Emma works her knife over the jack-o’-lantern’s flesh, tapers the leering, accusatory mouth, widens empty eyes. Her stepmother’s features, just so.
She draws the gleaming blade between unhearing ears.
A centred candle bursts into flame.
“Proof of the destructive power,” Master Carver has forewarned.
Soon father will be hers alone.
Gary Thomson resides in Ontario, where he enjoys country drives through fiery autumn colours and strolling amongst early pioneer cemeteries. None of his published work matches the poignancy of mossy inscriptions on weathered grave markers.
We didn’t have enough bullets for everyone, so we had to draw lots. I lost. Typical.
“You should be glad,” they said. “You’ll get to live longer. In a way, we are the losers, right?”
Joke’s on them: I’ll eat their faces as soon as I turn into a zombie.
Rodrigo Ortiz Vinholo is a Brazilian fiction writer based in São Paulo. His short fiction work has been featured in over a hundred collections in Brazilian Portuguese, exploring a wide variety of genres. His latest books are ‘Sinônimo de Rancor’ (2018, self-published), ‘Os Dias em que Rubia Viveu no Futuro’ (2019, Lendari), ’33’ (2020, Casa Literária) and ‘Poemas Chatos para Pessoas Ruins’ (2020, Darda Editora). See more at rodrigoortizvinholo.com.br (in Brazilian portuguese)
Humans, givers of food, thought the large dog, bounding to the man sitting against a wall. Since the time of the great light, the wind and fires, it had eaten little.
But the human had no food and was very weak.
Humans are food! thought the dog, trotting contentedly away.
John Young is an old chap grappling with themes of limits, longings, and finitude. He lives in St Andrews, Scotland, an ancient town with an ancient university, home of golf, home also – allegedly – of many ghosts. (He has not met any yet.)
The gate swung easily. The elderly couple on the porch chatting quietly. He glanced around. A perfect lawn. No weeds anywhere. Roses blooming everywhere. The house looked immaculate. Who called social services? Quick check and I’ll be gone.
“Excuse me, can we talk?”
The couple turned. Glowing crimson eyes glared.
Bob is retired and busy caring for his 5 dogs. After retiring, he began bartending but has since switched to writing. It may not yet be as financially rewarding but there’s a lot to be said about sitting and writing with a good cocktail! Bob is a big sports fan that lives outside Philly. A website is coming.
Waves lap the shoreline. Palm trees rustle, muffling the snores of the men round the spit-roast, whose spices linger in the salt air. Logs flicker. The last captive looks out from his cage and prays.
Then clouds part, and the full moon’s light glides over him. He grins, fangs lengthening.
Michael B. Keane is a London-based writer of dark fiction.
Slurping. Groaning. Mud in your eyes and mouth. Teeth aching.
Clambering onto the riverbank, you cough up a whole fish then a beetle.
Your reptile skin slithers off, glinting iridescent in the sunshine.
You shove and jostle into your human frame and shuffle on trembling legs towards the silver city.
Dettra Rose writes flash fiction and tiny poems.
Her pieces have won and been shortlisted/longlisted in a number of esteemed competitions, including: Bath Flash Fiction Award, Reflex Fiction, Retreat West, the Australian Writers’ Centre and TSS Publishing. Dettra is working on her first novel. A born-and-bred Londoner she now lives in Australia and calls both places home. Find her at Dettrarose.com.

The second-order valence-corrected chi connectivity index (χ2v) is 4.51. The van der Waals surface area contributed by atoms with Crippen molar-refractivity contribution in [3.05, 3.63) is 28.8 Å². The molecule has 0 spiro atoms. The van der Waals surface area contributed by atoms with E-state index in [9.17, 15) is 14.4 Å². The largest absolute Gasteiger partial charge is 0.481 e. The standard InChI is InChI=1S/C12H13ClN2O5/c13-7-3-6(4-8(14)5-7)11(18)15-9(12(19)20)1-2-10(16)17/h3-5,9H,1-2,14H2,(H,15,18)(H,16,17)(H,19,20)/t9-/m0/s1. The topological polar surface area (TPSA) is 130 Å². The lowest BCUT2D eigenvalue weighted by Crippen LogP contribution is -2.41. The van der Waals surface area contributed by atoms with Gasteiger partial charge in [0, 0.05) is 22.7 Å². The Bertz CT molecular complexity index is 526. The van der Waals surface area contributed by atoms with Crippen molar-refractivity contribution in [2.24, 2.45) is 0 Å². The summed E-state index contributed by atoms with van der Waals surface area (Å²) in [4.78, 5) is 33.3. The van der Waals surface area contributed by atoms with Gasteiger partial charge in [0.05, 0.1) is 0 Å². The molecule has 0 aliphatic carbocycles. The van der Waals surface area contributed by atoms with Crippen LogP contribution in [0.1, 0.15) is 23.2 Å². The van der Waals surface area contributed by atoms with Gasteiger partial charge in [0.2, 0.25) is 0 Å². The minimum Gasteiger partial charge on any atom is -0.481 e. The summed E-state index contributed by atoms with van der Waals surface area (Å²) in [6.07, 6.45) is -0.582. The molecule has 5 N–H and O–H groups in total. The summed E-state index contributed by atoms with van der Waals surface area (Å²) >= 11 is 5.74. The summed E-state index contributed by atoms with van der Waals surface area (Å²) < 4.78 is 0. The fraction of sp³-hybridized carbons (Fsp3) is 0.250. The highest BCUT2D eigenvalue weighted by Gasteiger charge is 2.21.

The roofs appear first, small grey peaks breaking through the water as the drought slowly reveals the village last seen seventy years ago.
After the forced clearance of the villagers, the valley was flooded, the reservoir built.
We descend, excited explorers discovering cobbled roads, abandoned cottages. A shotgun. Bleached bones.
Brian Maycock lives in Scotland. His short stories have most recently been published in The Drabble and 365 tomorrows.
While I’m stooped and wrinkled, my body savaged by plague and illnesses, reduced to just a brittle twig, know that once I dominated Roman society. Senators were drawn to me like hummingbirds to nectar, my grace and beauty halted conversations, and when I regain strength, my lash will fly again.
Joe Giordano was born in Brooklyn. He and his wife Jane now live in Texas. Joe’s stories have appeared in more than 100 magazines including The Saturday Evening Post, and Shenandoah. His novels, Birds of Passage, An Italian Immigrant Coming of Age Story (2015), and Appointment with ISIL, an Anthony Provati Thriller (2017) were published by Harvard Square Editions. Rogue Phoenix Press published Drone Strike (2019) and his short story collection, Stories and Places I Remember (2020). Joe was among 100 Italian American authors honored by Barnes & Noble to march in Manhattan’s 2017 Columbus Day Parade. Read the first chapter of Joe’s novels and sign up for his blog at joe-giordano.com.
Is it the moon or sun bookended by the trees on either side of the road? The fiddler’s been walking so long he’s lost track of night and day. Dusk or twilight, the orb marks the crossroads, and he promised to play the devil a tune a long time ago.
Pippa Phillips wrote this story.
I can notch no more on my Colt, yet one still eludes me.
Through rain and snow and rugged terrain, I’ve finally hunted him down.
Outside a bar, in Tombstone, I called him out to end it.
The last notch was etched on my wife’s and two daughters’ headstones.
Warren Clyde wrote this story.